As with all models, there are limitations to the in vitro cultures used in these studies. The failure to see the expected induction of the β-defensins by heat-killed E. coli in fetal lung explants may reflect the inability of bacterial products to adequately penetrate into cultured tissue in this model or the absence of myeloid cells, which may be the predominant bacterial sensors for epithelia (51) and are lost in culture models (52). In human epithelial models, HBD-2 expression has been shown to be up-regulated by some bacterial strains (25, 26, 53). In contrast to the fetal lung explant model, we did not see a significant inhibition of HBD-2 message by dexamethasone in the primary cultures of human airway epithelia. However, the low basal expression of HBD-2 mRNA in the unstimulated airway epithelia may preclude determination of inhibition with the primary culture model. Failure to detect HBD-3 may also reflect shortcomings of the model or the stimuli used in these studies. We previously amplified HBD-3 cDNA from human fetal lung after 30 cycles of PCR (49). Harder et al. (8) detected HBD-3 in tracheal primary cultures stimulated with a clinical strain of mucoid P. aeruginosa. Similarly, Duits et al. (54) found that rhinovirus-16-stimulated cultures of primary bronchial epithelial cells exhibited increased HBD-2 and HBD-3 mRNAs.

HBD-2 may play a significant role in pulmonary innate immunity. Because it is developmentally regulated, decreased abundance of HBD-2 may contribute to the increased incidence of pulmonary infections in premature neonates. The prevalence of HBD-2 message in the lung, its inducibility, and its potent antimicrobial activity against common respiratory pathogens lends credence to this assertion. We speculate that premature infants may produce less HBD-2 in response to a bacterial challenge. This could allow specific HBD-2-sensitive bacteria to more easily colonize and infect the respiratory tract. Interestingly, HBD-2 has poor antimicrobial activity against H. influenzae (20), which is a not only a common respiratory pathogen, but is also a common commensal in the human respiratory tract. The abilities of H. influenzae to colonize and cause disease in the human airway and to evade killing by innate immune factors may be partly due to its resistance to a prevalent β-defensin in the airway.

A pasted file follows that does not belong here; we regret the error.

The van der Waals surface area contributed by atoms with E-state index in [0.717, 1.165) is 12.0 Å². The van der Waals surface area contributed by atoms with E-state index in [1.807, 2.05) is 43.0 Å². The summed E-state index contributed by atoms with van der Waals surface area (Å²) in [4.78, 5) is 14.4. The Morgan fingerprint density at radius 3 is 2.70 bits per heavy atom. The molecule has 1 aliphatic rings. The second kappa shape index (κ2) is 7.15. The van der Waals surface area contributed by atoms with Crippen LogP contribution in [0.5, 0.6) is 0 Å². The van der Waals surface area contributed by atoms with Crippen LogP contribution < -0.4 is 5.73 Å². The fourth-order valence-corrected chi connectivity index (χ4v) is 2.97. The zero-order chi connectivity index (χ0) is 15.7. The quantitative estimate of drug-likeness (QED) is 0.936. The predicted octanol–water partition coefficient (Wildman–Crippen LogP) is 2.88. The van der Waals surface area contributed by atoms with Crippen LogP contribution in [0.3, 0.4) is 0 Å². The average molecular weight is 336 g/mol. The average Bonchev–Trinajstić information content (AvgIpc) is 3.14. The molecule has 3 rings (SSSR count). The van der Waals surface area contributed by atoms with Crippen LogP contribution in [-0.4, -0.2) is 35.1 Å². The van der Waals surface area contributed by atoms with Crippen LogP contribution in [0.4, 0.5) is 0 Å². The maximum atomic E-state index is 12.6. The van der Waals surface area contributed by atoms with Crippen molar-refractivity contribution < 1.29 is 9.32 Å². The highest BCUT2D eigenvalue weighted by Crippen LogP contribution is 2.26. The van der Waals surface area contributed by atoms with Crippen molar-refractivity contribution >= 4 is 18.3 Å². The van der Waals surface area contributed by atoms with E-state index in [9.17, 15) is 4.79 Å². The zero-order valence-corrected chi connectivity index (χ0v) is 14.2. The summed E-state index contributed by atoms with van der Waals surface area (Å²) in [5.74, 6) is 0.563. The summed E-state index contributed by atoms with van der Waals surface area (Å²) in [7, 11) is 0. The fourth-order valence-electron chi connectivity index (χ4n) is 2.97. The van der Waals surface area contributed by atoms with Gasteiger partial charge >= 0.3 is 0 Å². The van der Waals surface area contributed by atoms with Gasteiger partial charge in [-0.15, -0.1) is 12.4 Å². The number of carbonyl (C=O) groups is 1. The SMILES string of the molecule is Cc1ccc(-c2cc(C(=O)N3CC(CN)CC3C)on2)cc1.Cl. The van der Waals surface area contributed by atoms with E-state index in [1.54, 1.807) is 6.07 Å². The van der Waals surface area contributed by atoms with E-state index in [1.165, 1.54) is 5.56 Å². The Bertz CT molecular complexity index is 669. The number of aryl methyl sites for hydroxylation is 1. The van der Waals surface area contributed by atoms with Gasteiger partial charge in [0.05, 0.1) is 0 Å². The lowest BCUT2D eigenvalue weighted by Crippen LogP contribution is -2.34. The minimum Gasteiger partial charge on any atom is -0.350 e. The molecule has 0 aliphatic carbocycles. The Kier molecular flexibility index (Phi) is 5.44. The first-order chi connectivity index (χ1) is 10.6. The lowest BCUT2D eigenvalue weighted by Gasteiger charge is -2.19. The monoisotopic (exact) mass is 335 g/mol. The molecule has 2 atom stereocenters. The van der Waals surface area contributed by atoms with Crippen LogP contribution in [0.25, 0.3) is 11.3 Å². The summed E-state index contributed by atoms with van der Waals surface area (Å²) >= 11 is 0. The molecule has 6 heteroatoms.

Because defensins and cathelicidins have properties other than their antimicrobial abilities, these data may also have implications for adaptive immunity and tissue development. Defensins signal adaptive immunity by inducing chemotaxis of immature dendritic cells and memory T cells (45). Lower levels of these peptides may contribute to the decreased adaptive immune responses in neonates and premature infants. This role that defensins play in recruiting APCs may be especially important early in the neonatal period because adaptive immune signaling is inhibited more than innate immune signaling (55). Because LL-37 induces angiogenesis (56) and other defensins are mitogenic for epithelial cells and fibroblasts (57), these data may also have implications for tissue development and wound repair.